On the question of whether or not the record serves an ongoing business purpose, the applicant argued, among other things, that the record was not an isolated random record but rather was part of a large chronological sequence of emails, processes, and QQI activities. In essence, he argued that the record has an ongoing business purpose as it is relevant to other reviews currently before this Office involving the applicant and QQI and that the record has evidentiary value in terms of how QQI dealt with him. It seems to me that much of the applicant's argument is based on his assertion that someone in QQI deleted his email content and attributed the red text to him. As I have outlined above, it is apparent that this is not the case when one considers the record in the context of the email string in which it is included, and the actual contents of the record.
Nevertheless, on the matter of the record having evidentiary value in terms of how QQI have dealt with the applicant, it seems to me that it serves to show the detail of the draft response prepared for Mr A and that Mr A's eventual response was a verbatim copy of the draft response. As such, I accept that is has some evidentiary value and while I draw no conclusions as to the importance or otherwise of that evidentiary value, it seems to me that, of itself, it is sufficient to suggest that deletion is not the most appropriate form of amendment in this case.
As the applicant has indicated, this Office has previously commented that the deletion of a record is not something to be undertaken lightly. In case 98158 (Mrs ABZ and the Office of the Revenue Commissioners), the then Commissioner stated as follows:
"Without wishing to lay down an inflexible rule on this point, it seems to me that deletion of incorrect information from a record is only justified in cases where the actual or potential adverse effect on the applicant is significant and alteration of the record or the addition of a statement will not suffice to remove that effect."
The applicant's argument is that the record at issue purports to be an email authored by him. As I have indicated above, I accept that it could be interpreted as such, notwithstanding the fact that the contents of the record do not readily support that interpretation. As such, I accept that the record is, at a minimum, misleading and, as outlined above, that the record has some evidentiary value as outlined. I also accept QQI's contention that the record serves no ongoing business purpose. However, it seems to me that if a record held by QQI serves no ongoing business purpose, it will generally fall to be deleted when all other similar records fall due for deletion in accordance with an agreed records management policy or practice and not in response to a request for amendment under section 9.
As such, I have concluded that, on balance, deletion of the record is not an appropriate form of amendment in this case. Rather, it seems to me that the incomplete, incorrect or misleading personal information in the record relating to the applicant can readily be amended by the addition of am appropriate statement. Prior to QQI's decision to delete the record, it had attached to it the following statement:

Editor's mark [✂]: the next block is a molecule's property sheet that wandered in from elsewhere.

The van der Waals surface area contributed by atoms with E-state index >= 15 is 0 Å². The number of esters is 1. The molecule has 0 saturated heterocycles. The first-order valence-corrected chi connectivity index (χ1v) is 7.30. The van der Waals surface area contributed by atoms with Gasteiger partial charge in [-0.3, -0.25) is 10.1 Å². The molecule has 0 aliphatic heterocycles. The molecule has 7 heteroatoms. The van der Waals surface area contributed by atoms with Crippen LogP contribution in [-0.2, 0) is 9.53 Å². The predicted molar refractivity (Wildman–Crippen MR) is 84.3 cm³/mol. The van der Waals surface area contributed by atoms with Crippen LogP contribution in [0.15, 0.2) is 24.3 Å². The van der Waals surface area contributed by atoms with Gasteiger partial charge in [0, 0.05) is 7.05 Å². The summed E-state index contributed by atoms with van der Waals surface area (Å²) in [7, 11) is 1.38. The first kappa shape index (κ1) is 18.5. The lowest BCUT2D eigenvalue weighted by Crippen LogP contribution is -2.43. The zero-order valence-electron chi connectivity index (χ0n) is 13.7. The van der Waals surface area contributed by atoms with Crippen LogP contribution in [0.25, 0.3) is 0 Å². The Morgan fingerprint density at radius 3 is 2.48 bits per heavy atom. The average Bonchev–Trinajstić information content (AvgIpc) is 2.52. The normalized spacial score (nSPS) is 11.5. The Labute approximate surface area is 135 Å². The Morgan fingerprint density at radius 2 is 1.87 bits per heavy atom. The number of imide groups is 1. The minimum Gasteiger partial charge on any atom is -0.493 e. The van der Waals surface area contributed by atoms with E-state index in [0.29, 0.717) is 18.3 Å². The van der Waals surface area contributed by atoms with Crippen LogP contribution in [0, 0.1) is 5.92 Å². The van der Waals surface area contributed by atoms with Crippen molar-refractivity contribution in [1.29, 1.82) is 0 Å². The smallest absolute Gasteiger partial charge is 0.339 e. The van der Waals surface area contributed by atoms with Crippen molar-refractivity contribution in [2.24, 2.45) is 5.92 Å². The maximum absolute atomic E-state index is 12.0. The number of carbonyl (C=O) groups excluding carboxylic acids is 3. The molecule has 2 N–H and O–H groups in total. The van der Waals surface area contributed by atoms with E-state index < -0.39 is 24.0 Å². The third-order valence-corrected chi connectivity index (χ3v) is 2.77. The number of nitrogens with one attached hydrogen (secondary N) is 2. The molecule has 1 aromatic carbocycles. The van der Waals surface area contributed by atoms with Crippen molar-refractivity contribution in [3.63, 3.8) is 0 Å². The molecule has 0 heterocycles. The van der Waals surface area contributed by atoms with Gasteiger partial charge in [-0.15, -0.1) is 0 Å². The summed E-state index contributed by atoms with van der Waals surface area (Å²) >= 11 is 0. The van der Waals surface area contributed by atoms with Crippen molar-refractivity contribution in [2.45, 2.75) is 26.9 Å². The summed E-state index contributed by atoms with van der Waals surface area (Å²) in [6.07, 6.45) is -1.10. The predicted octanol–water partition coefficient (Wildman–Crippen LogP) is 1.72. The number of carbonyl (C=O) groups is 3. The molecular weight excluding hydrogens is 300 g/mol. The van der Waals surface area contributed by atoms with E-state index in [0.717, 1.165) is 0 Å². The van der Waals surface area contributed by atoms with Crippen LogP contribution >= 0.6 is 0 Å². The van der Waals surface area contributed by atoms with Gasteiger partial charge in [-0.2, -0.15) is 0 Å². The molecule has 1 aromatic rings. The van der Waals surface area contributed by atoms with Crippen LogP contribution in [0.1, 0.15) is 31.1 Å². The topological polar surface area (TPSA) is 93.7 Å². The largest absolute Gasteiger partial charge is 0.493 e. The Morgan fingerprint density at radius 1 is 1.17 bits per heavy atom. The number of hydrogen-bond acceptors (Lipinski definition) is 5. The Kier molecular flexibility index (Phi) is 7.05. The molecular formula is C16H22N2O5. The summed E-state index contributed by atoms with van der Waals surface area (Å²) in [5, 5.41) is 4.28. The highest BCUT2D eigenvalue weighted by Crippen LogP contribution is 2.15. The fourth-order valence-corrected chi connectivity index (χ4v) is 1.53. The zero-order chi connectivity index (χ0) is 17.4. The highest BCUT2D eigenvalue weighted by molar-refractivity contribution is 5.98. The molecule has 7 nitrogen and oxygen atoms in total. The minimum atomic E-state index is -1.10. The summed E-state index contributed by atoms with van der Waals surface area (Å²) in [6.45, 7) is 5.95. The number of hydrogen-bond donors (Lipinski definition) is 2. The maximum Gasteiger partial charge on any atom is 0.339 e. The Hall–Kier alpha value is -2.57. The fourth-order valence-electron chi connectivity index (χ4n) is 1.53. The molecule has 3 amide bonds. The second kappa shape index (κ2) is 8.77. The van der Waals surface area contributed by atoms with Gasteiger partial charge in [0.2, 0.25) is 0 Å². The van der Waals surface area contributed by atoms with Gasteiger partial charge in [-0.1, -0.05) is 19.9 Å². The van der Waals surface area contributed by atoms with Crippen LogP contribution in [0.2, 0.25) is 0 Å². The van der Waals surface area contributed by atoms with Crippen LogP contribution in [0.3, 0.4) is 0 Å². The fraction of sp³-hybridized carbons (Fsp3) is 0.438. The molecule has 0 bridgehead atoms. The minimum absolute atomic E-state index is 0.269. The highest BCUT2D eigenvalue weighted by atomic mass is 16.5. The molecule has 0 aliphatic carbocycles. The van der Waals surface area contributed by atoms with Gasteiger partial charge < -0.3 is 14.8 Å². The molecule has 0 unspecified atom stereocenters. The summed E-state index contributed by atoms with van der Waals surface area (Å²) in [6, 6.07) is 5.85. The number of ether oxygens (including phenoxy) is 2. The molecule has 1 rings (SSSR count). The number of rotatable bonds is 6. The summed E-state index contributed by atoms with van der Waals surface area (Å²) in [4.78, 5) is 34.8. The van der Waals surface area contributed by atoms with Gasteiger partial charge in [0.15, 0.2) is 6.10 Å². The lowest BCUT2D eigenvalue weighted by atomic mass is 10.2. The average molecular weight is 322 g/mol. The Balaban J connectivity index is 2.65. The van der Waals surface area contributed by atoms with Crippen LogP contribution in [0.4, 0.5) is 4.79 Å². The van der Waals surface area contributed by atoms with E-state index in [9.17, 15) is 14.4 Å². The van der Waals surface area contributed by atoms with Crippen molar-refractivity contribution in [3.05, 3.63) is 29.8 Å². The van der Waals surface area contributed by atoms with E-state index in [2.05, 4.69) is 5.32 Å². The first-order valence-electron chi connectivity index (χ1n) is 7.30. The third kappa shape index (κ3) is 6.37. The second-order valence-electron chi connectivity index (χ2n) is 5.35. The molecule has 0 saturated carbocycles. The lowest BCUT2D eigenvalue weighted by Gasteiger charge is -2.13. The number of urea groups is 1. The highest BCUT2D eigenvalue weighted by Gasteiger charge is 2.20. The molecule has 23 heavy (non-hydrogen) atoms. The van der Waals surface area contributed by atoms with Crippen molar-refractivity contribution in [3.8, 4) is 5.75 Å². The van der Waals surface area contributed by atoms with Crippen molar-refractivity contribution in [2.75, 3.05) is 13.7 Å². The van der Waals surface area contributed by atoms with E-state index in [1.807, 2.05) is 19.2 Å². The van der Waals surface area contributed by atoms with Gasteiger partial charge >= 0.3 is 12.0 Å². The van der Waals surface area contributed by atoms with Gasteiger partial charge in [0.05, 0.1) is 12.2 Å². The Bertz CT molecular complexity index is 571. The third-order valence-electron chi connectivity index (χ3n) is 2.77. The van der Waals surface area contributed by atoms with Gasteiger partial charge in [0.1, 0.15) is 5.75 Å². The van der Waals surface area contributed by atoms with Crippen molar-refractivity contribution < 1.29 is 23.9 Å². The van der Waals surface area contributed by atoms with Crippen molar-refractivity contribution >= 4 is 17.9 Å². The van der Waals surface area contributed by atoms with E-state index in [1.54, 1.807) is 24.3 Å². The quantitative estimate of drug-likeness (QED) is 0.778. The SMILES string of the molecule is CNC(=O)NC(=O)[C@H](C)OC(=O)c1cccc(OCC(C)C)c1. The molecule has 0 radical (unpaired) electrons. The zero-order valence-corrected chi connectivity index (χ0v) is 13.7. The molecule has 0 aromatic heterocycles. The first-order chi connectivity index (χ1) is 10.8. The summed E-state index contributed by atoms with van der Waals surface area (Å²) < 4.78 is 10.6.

"In accordance with [the applicant's] wishes, the following text (referred to by [the applicant] as the "Red Text") for as long as it exists and howsoever it is retained will no longer be attributed to [the applicant]."
It seems to me that this statement does not adequately specify the respects in which personal information relating to the applicant is incomplete, incorrect or misleading. It seems to me that an adequate statement should explain that the record is not an email that was authored by the applicant and that the red text in the record was prepared as a draft response to the applicant's email of 17 June 2016 and forwarded to the recipient of that email for consideration in the format shown.
In conclusion, therefore, I find that QQI was not justified in deciding to amend the record at issue by way of deletion and instead I direct it to add a statement to the record as outlined. I would also like to draw QQI's attention to section 9(5) of the FOI Act which requires FOI bodies to take all reasonable steps to give notice of the making of amendments to a record under section 9 to any person to whom access to the record was granted under the the FOI Act, and any other FOI body to whom a copy of the record was given, during the period of one year ending on the date on which the amendment was effected.
Having carried out a review under section 22(2) of the Freedom of Information Act 2014, I hereby vary the decision of QQI to amend the record at issue by way of deletion. Instead, I direct QQI to add the following statement to the record:
"This record is not an email that was authored by the applicant. The red text was prepared as a draft response to the applicant's email of 17 June 2016 and forwarded to the recipient of that email for consideration in this format".
Section 24 of the FOI Act sets out detailed provisions for an appeal to the High Court by a party to a review, or any other person affected by the decision. In summary, such an appeal, normally on a point of law, must be initiated not later than four weeks after notice of the decision was given to the person bringing the appeal.